Journey to the Spirit of Ecuador

Well, yes, I admit in public: I’m not neutral (I never claimed I was ;) It is not only my new travelmate – a wonderful Panama Hat – but also the marvellous moments in Guayaquil and Manabí, the sympathetic company of Andrea and Ecua Andino Hats and our journey along the entire production chain of Panama Hats that make me say: Wow, I’m impressed! This was one of the most beautiful moments of my journey through Latin America. Honestly, who wouldn´t be happy in the company of (hat-)soulmates?

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Anyway Imagine the most original thing from your country is said to be from another country, although it’s totally clear that you “own” this thing, idea, story… Imagine the Baseball Cap was called Nicaragua Cap, imagine Scotch was called French.

Repeatedly, every Ecuadorian you talk to will tell you: The Panama Hat is NOT from Panama. It is from Ecuador. The finest Jipijapas (that’s the original name of these straw hats) are produced here, along the coastline of Ecuador’s Provence Manabí. In Panama, there were just the right people with a lot of money in the right moment of time, who made hat dealers export their products to the canal. This art of hat-making, however, you find only in Ecuador. Nobody seems to notice. And here we find ourselves just in the middle of Ecuador’s soul: A small, not really important but tremendously beautiful country that fights to be noticed as something more than just Galapagos and bananas. Hat-makers in Ecuador live in small houses in small villages. They don’t earn much. Again and again they explain visitors how Panama Hats are made, in order for their craft to be the choice and not the cheap machine-made plastic hats.

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The sparkling colourful showroom might not transport the long long story of the hat-making craft in Ecuador. Yet, every single Panama Hat is 100% handmade. Even the straw is carried by donkeys if the weather doesn’t allow for heavy machines to be used, if the pick-ups get stuck in the mud, for example.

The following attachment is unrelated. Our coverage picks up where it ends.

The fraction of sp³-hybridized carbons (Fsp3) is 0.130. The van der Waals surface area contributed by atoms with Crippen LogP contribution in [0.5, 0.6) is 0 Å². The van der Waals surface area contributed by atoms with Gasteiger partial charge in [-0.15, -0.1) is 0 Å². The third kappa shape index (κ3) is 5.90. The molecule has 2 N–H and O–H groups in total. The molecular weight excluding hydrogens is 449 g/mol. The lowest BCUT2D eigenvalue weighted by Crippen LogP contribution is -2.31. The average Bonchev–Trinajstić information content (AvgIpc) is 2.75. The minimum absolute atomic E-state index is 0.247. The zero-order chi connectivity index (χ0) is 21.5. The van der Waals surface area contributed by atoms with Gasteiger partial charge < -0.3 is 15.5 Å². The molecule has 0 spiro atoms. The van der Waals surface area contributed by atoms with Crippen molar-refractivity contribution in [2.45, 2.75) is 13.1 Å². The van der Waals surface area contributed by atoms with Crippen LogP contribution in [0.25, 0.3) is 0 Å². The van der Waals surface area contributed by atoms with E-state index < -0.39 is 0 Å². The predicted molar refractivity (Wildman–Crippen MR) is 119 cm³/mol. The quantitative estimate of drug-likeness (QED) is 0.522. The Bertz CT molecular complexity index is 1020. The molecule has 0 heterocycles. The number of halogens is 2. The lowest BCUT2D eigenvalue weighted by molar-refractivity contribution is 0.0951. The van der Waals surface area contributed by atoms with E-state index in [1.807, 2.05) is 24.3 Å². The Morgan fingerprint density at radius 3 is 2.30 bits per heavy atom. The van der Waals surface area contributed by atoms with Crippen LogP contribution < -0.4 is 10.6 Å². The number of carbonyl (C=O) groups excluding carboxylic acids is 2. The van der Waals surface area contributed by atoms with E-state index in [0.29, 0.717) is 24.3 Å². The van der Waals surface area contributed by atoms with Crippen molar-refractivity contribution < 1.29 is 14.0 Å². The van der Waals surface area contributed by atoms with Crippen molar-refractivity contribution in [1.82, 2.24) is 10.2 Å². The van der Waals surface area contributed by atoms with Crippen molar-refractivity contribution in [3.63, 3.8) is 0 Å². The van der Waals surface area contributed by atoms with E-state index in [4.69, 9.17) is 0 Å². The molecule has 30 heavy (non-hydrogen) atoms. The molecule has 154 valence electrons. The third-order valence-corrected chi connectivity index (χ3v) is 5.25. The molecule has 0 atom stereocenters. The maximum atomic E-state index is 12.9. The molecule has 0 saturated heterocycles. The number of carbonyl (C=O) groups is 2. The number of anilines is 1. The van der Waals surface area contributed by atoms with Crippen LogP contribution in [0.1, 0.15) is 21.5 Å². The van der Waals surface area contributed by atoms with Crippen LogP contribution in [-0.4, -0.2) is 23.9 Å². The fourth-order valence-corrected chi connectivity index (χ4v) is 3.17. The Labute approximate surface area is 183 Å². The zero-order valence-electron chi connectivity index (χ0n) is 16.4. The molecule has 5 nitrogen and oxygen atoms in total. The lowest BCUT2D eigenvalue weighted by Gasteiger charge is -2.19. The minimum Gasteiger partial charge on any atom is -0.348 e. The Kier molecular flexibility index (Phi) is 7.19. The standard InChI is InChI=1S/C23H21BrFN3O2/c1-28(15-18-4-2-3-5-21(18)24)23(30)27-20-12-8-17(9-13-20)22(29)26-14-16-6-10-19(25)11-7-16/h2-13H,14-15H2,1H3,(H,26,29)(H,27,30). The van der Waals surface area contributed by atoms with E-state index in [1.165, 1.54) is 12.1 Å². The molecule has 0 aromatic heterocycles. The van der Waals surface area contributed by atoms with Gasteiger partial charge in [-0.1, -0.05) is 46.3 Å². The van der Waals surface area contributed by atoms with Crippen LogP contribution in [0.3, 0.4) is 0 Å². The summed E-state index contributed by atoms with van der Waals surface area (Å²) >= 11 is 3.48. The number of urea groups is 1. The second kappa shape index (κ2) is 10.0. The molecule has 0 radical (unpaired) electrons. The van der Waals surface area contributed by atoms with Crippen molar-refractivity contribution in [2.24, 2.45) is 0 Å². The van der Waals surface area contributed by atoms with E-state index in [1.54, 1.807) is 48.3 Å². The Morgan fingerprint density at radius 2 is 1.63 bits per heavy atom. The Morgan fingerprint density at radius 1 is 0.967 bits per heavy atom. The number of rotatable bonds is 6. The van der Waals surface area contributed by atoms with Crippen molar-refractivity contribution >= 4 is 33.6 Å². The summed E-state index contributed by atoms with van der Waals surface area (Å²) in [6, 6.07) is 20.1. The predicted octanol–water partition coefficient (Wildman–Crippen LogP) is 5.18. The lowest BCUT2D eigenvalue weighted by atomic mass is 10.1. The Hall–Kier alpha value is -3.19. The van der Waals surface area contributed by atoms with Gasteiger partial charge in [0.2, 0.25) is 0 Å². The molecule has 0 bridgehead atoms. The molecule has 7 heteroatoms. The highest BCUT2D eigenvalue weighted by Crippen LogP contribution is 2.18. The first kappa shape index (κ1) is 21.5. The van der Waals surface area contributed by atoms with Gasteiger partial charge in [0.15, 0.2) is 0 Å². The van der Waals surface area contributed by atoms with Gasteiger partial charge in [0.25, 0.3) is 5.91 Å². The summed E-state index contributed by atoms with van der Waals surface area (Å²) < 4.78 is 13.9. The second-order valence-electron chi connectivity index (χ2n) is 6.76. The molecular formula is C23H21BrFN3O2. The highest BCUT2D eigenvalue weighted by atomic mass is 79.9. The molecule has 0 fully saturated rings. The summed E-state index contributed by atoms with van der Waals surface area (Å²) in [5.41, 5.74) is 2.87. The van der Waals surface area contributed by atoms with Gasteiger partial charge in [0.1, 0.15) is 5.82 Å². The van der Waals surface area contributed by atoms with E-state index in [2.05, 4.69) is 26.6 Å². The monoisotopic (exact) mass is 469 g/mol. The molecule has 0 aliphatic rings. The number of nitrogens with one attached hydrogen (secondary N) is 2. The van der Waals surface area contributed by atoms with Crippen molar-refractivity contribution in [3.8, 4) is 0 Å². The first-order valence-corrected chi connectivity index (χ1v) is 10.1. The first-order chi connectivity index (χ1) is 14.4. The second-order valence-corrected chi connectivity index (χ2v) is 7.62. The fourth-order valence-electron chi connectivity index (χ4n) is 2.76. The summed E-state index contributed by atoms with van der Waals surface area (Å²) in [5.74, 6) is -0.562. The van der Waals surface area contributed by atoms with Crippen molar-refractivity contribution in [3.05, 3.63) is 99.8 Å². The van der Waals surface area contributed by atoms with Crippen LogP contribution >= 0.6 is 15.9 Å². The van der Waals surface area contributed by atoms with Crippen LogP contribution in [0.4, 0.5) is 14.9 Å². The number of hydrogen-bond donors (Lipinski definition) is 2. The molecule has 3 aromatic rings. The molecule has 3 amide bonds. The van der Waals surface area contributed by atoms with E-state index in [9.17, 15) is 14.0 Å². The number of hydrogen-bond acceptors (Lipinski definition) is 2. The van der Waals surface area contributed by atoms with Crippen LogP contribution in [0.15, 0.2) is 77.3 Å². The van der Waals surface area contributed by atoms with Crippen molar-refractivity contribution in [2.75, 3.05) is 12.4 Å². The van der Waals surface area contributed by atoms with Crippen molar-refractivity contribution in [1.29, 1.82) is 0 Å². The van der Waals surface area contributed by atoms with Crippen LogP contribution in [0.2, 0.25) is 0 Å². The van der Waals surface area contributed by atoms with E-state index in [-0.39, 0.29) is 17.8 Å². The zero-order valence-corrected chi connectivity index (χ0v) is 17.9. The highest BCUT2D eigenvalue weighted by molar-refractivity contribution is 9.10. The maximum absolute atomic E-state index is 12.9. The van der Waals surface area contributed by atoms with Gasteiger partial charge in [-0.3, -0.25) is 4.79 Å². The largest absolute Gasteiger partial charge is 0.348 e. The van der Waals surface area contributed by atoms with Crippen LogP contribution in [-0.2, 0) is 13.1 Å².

It has been raining heavily for a week. That doesn’t really disturb me in the breath-taking humid heat of Guayaquil. But it disturbs the production. The volume of water which has rained down on Manabí and trickled down through roofs and into the earth, has stopped the straw drying and bleaching processes. Some orders won’t be sent in time.

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A little of the ever more difficult climate conditions – talking about El Nino, for example, – I see when I stand next to the Ecua Andino Hats team. In their sandwich position between clients – hat dealers all over the world – and hat weavers working in cooperatives they constantly have to mediate.

They sometimes can’t deliver in time, because the hats have just not arrived. Clients need to be contacted, hat makers as well. What is the problem? When will they deliver? Are there any alternatives? But what can be done when there is draught or when it rains twine so that the straw does not dry but rot?

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Andrea Lecaro from Ecua Andino Hat, Fashionblogger Aleech and I want to know more. We start our trip to the production places early in a rainy morning. When we arrive at the cooperative Santa Elena things look bad. We walk into a huge drying hall which is full of straw. But the rain has already destroyed most of the straw when it was drying outside. The black tips indicate that it’s rotting. The women and men from the cooperative lost weeks of hard work. In addition to this tragedy, they cannot continue their work now, because the rain has flooded the dirt roads. They can hardly move from one house to the next. The ladies argue strongly that they urgently need rubber boots. So, Andrea takes their shoe sizes: Teresa: 34, Margarita 35, Maxsimiliano 40…

Afterwards they show me how the material for the hat-weaving is made: The men and women from the cooperative cut the leaves into strips and take out the outer green parts (these are used for the roofs). The yellowish white strips they boil in huge pots for a few hours. Afterwards they dry them just the way you would dry your clothes on never ending lines.

Only when the material is really dry it can be coloured. Therefoer other big pots are used. To bleach it, Teresa and her colleagues put the straw in a separate “room” together with sulfur. “Bleaching is very unhealthy,” Teresa explains. That’s why we have these rooms, now.

Depending on the quality of the ordered hats the weavers, who buy the straw from the cooperative, continue to cut it into even finer strips. Only when everything is perfectly well prepared they start weaving.

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Don’t ask me, how exactly the weaving is being done. I’ve watched them for hours and hours and still I’m not able to tell. There are different patterns and as I said before there are different qualities. The finest hats have hundreds of little knots per square inch. Just try. Sit down with a handful of straw and make 400 knots per square inch. If you manage to do so I’ll give you Mr Espinar’s contact. He will definitely be interested in finally talking to someone who is able to hold a candle to him. Mr Espinar lives in Pile, close to Montecristi. His father Senóvio is 73 years old, still doing hats for 8 hours a day. The rest of the day Senóvio works in the fields. !!!

Author of the article: Stefanie Bickle

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